JFAC backs Otter’s revenue estimate

The Joint Finance Appropriations Committee voted 14-6 on Wednesday to support the budget revenue forecast issued by Gov. Butch Otter and an economic committee. The FY 2015 revenue projection is $2.987 billion, representing a 6.4 percent increase over this year.

The move is important for education because the nearly $3 billion revenue projection is what JFAC members will use to build the state budget.

Using Otter’s budget request as a baseline, the public school budget is the largest expense, accounting for about 47 percent of state spending.

In January, the Economic Outlook and Revenue Assessment Committee also endorsed Otter’s 6.4 percent revenue growth forecast.

Although JFAC members sided with Otter and the revenue assessment panel, there were differences of opinion leading up to Wednesday’s vote.

Republican members of JFAC twice unsuccessfully tried to push a lower revenue estimate. Sen. Dean Mortimer, R-Idaho Falls, pushed a 4.6 percent revenue forecast, which would have reduced revenue by $50 million below Otter’s mark.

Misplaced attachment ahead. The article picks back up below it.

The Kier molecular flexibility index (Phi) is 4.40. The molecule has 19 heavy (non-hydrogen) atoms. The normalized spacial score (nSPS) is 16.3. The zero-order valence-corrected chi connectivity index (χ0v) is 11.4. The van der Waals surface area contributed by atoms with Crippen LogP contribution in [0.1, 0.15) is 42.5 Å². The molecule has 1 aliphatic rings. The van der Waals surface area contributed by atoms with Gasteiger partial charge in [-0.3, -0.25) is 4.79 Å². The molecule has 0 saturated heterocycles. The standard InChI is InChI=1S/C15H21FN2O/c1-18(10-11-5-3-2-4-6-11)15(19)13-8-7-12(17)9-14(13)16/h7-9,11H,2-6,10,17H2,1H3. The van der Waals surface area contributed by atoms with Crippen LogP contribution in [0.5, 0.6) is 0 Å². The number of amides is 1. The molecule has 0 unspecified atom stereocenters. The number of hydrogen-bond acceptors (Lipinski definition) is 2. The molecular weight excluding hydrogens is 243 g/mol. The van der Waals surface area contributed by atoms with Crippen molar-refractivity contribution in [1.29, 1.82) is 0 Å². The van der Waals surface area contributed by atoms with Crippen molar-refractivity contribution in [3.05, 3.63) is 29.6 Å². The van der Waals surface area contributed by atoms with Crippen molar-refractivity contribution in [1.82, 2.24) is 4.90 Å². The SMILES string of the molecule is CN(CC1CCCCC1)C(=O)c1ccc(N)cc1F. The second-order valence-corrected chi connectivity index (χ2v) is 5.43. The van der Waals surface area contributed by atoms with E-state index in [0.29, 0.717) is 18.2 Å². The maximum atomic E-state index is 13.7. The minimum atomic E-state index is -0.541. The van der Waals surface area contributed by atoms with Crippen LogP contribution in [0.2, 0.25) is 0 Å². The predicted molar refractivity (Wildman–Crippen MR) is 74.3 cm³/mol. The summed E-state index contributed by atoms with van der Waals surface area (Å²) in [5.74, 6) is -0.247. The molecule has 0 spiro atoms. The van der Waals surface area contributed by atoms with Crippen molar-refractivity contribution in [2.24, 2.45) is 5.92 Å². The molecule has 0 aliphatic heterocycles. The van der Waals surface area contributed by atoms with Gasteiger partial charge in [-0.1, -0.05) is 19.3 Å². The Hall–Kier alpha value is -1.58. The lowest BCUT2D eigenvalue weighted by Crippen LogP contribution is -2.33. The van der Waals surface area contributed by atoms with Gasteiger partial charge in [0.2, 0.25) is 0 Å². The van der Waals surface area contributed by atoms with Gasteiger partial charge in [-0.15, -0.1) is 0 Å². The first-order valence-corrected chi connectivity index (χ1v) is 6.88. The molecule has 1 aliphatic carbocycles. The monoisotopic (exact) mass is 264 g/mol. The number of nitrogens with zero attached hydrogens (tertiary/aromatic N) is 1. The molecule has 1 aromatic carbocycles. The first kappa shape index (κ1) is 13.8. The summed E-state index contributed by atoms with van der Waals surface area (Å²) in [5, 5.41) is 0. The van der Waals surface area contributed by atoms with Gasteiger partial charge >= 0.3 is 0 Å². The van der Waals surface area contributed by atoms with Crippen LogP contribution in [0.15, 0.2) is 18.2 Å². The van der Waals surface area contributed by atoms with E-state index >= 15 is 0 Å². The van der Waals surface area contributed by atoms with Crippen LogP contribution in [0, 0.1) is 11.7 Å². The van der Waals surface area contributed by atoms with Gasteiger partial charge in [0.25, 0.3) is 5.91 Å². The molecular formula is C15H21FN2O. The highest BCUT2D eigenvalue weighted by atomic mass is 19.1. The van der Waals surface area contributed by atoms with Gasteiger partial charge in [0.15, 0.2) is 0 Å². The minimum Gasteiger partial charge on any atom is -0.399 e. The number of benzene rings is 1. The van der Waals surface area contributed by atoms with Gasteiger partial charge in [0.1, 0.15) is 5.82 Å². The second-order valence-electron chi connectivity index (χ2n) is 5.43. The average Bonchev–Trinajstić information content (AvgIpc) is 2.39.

Sen. Dan Johnson, R-Lewiston, also pushed a lower revenue increase that would have undercut Otter’s figure by $89.7 million.

Both motions failed, 7-13 and 5-15, respectively.

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Rep. Maxine Bell, R-Jerome

JFAC co-chairwoman Rep. Maxine Bell, R-Jerome, backed the 6.4 percent increase JFAC ultimately signed off on. She pointed out that it is difficult to set budgets so far in advance, but she valued the work of Otter’s staff and the revenue assessment committee.

“We do always budget on the come,” Bell said. “We know that we budget carefully toward the come because of that danger, but we do need that (revenue projection) number, we need to accept the number to begin the process.”

Committee members also approved language that would incorporate 2 percent raises for state employees in the budget building process. Under the move, raises available to state employees would be broken down so 1 percent is ongoing and the other 1 percent would be a one-time bonus.

The raises would also be merit-based, meaning some state employees may not see a pay increase, budget analyst Cathy Holland-Smith told lawmakers.

Even with the revenue projection set and language for raises incorporated into the budget process, all individual state agency budgets still must be set and approved one at a time.

The public school budget is scheduled to be set on March 3.

Thursday, Senate Education Committee Chairman John Goedde, R-Coeur d’Alene, and House Education Committee Chairman Reed DeMordaunt, R-Eagle, are expected to testify about public school budget issues.